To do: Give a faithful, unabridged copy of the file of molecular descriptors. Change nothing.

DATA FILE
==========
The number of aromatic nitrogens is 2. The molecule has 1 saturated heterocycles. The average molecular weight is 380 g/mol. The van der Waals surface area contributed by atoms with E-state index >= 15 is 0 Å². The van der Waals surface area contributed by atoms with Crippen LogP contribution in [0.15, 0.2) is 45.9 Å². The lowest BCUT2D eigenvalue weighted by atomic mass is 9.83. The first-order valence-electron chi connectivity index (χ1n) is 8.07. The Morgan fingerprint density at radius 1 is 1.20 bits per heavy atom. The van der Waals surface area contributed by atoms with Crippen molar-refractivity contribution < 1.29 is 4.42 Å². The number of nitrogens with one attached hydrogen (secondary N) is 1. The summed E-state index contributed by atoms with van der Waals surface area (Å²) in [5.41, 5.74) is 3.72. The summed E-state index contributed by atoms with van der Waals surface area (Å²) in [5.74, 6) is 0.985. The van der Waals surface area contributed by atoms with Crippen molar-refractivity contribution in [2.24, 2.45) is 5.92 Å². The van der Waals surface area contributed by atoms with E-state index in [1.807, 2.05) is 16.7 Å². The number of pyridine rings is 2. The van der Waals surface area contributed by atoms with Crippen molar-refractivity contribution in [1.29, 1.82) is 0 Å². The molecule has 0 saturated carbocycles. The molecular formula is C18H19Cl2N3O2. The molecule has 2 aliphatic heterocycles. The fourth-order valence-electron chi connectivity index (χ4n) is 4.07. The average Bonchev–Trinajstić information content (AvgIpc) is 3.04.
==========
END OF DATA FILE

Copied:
The number of aromatic nitrogens is 2. The molecule has 1 saturated heterocycles. The average molecular weight is 380 g/mol. The van der Waals surface area contributed by atoms with E-state index >= 15 is 0 Å². The van der Waals surface area contributed by atoms with Crippen LogP contribution in [0.15, 0.2) is 45.9 Å². The lowest BCUT2D eigenvalue weighted by atomic mass is 9.83. The first-order valence-electron chi connectivity index (χ1n) is 8.07. The Morgan fingerprint density at radius 1 is 1.20 bits per heavy atom. The van der Waals surface area contributed by atoms with Crippen molar-refractivity contribution < 1.29 is 4.42 Å². The number of nitrogens with one attached hydrogen (secondary N) is 1. The summed E-state index contributed by atoms with van der Waals surface area (Å²) in [5.41, 5.74) is 3.72. The summed E-state index contributed by atoms with van der Waals surface area (Å²) in [5.74, 6) is 0.985. The van der Waals surface area contributed by atoms with Crippen molar-refractivity contribution in [2.24, 2.45) is 5.92 Å². The van der Waals surface area contributed by atoms with E-state index in [1.807, 2.05) is 16.7 Å². The number of pyridine rings is 2. The van der Waals surface area contributed by atoms with Crippen molar-refractivity contribution in [1.29, 1.82) is 0 Å². The molecule has 0 saturated carbocycles. The molecular formula is C18H19Cl2N3O2. The molecule has 2 aliphatic heterocycles. The fourth-order valence-electron chi connectivity index (χ4n) is 4.07. The average Bonchev–Trinajstić information content (AvgIpc) is 3.04.